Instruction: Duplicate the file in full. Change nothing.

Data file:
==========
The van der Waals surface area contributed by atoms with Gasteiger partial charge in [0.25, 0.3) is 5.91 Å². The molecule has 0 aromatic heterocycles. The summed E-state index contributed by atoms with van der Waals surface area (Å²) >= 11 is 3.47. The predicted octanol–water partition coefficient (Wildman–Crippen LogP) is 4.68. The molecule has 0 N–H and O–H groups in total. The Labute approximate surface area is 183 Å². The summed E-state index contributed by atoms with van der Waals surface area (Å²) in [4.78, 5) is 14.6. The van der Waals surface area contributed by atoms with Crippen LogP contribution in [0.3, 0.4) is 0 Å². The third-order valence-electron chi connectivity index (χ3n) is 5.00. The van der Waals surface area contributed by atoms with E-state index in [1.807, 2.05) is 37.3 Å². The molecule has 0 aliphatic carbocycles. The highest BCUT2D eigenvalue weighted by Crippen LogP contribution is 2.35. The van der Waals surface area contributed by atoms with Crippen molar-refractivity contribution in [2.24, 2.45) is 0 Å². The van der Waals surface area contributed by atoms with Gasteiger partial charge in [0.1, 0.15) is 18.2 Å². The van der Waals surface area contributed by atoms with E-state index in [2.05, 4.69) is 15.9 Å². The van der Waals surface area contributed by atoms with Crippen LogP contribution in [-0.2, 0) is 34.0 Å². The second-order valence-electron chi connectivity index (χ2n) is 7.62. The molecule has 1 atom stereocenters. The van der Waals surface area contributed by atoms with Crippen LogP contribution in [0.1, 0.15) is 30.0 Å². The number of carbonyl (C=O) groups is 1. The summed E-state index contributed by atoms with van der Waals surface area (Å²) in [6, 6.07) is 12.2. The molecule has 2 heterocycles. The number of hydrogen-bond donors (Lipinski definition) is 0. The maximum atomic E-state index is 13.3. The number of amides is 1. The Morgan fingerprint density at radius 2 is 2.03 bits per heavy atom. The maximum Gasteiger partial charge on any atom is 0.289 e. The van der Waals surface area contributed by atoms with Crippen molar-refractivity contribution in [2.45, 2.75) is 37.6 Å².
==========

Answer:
The van der Waals surface area contributed by atoms with Gasteiger partial charge in [0.25, 0.3) is 5.91 Å². The molecule has 0 aromatic heterocycles. The summed E-state index contributed by atoms with van der Waals surface area (Å²) >= 11 is 3.47. The predicted octanol–water partition coefficient (Wildman–Crippen LogP) is 4.68. The molecule has 0 N–H and O–H groups in total. The Labute approximate surface area is 183 Å². The summed E-state index contributed by atoms with van der Waals surface area (Å²) in [4.78, 5) is 14.6. The van der Waals surface area contributed by atoms with Crippen LogP contribution in [0.3, 0.4) is 0 Å². The third-order valence-electron chi connectivity index (χ3n) is 5.00. The van der Waals surface area contributed by atoms with E-state index in [1.807, 2.05) is 37.3 Å². The molecule has 0 aliphatic carbocycles. The highest BCUT2D eigenvalue weighted by Crippen LogP contribution is 2.35. The van der Waals surface area contributed by atoms with Crippen molar-refractivity contribution in [2.24, 2.45) is 0 Å². The van der Waals surface area contributed by atoms with Gasteiger partial charge in [0.1, 0.15) is 18.2 Å². The van der Waals surface area contributed by atoms with E-state index in [2.05, 4.69) is 15.9 Å². The van der Waals surface area contributed by atoms with Crippen LogP contribution in [-0.2, 0) is 34.0 Å². The second-order valence-electron chi connectivity index (χ2n) is 7.62. The molecule has 1 atom stereocenters. The van der Waals surface area contributed by atoms with Crippen LogP contribution in [0.1, 0.15) is 30.0 Å². The number of carbonyl (C=O) groups is 1. The summed E-state index contributed by atoms with van der Waals surface area (Å²) in [6, 6.07) is 12.2. The molecule has 2 heterocycles. The number of hydrogen-bond donors (Lipinski definition) is 0. The maximum atomic E-state index is 13.3. The number of amides is 1. The Morgan fingerprint density at radius 2 is 2.03 bits per heavy atom. The maximum Gasteiger partial charge on any atom is 0.289 e. The van der Waals surface area contributed by atoms with Crippen molar-refractivity contribution in [2.45, 2.75) is 37.6 Å².